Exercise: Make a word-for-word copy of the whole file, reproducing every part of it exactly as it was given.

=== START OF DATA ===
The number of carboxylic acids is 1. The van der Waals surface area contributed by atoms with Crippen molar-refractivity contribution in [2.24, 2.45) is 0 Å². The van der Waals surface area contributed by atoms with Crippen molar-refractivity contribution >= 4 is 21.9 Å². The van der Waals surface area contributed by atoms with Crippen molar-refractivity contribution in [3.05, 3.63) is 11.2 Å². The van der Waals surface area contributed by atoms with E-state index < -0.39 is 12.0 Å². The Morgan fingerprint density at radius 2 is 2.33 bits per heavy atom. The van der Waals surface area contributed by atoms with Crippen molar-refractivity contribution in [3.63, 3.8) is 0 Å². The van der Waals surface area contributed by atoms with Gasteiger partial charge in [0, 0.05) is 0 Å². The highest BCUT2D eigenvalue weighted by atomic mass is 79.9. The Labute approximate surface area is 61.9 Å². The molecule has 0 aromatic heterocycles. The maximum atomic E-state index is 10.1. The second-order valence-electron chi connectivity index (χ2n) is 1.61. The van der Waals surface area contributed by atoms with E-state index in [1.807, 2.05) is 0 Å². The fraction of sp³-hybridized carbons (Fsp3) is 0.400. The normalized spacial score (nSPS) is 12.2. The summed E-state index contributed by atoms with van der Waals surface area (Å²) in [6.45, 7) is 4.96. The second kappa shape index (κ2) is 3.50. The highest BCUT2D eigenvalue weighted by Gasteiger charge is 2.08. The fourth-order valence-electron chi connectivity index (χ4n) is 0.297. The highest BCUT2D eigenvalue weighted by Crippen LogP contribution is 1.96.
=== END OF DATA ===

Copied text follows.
The number of carboxylic acids is 1. The van der Waals surface area contributed by atoms with Crippen molar-refractivity contribution in [2.24, 2.45) is 0 Å². The van der Waals surface area contributed by atoms with Crippen molar-refractivity contribution >= 4 is 21.9 Å². The van der Waals surface area contributed by atoms with Crippen molar-refractivity contribution in [3.05, 3.63) is 11.2 Å². The van der Waals surface area contributed by atoms with E-state index < -0.39 is 12.0 Å². The Morgan fingerprint density at radius 2 is 2.33 bits per heavy atom. The van der Waals surface area contributed by atoms with Crippen molar-refractivity contribution in [3.63, 3.8) is 0 Å². The van der Waals surface area contributed by atoms with Gasteiger partial charge in [0, 0.05) is 0 Å². The highest BCUT2D eigenvalue weighted by atomic mass is 79.9. The Labute approximate surface area is 61.9 Å². The molecule has 0 aromatic heterocycles. The maximum atomic E-state index is 10.1. The second-order valence-electron chi connectivity index (χ2n) is 1.61. The van der Waals surface area contributed by atoms with E-state index in [1.807, 2.05) is 0 Å². The fraction of sp³-hybridized carbons (Fsp3) is 0.400. The normalized spacial score (nSPS) is 12.2. The summed E-state index contributed by atoms with van der Waals surface area (Å²) in [6.45, 7) is 4.96. The second kappa shape index (κ2) is 3.50. The highest BCUT2D eigenvalue weighted by Gasteiger charge is 2.08. The fourth-order valence-electron chi connectivity index (χ4n) is 0.297. The highest BCUT2D eigenvalue weighted by Crippen LogP contribution is 1.96.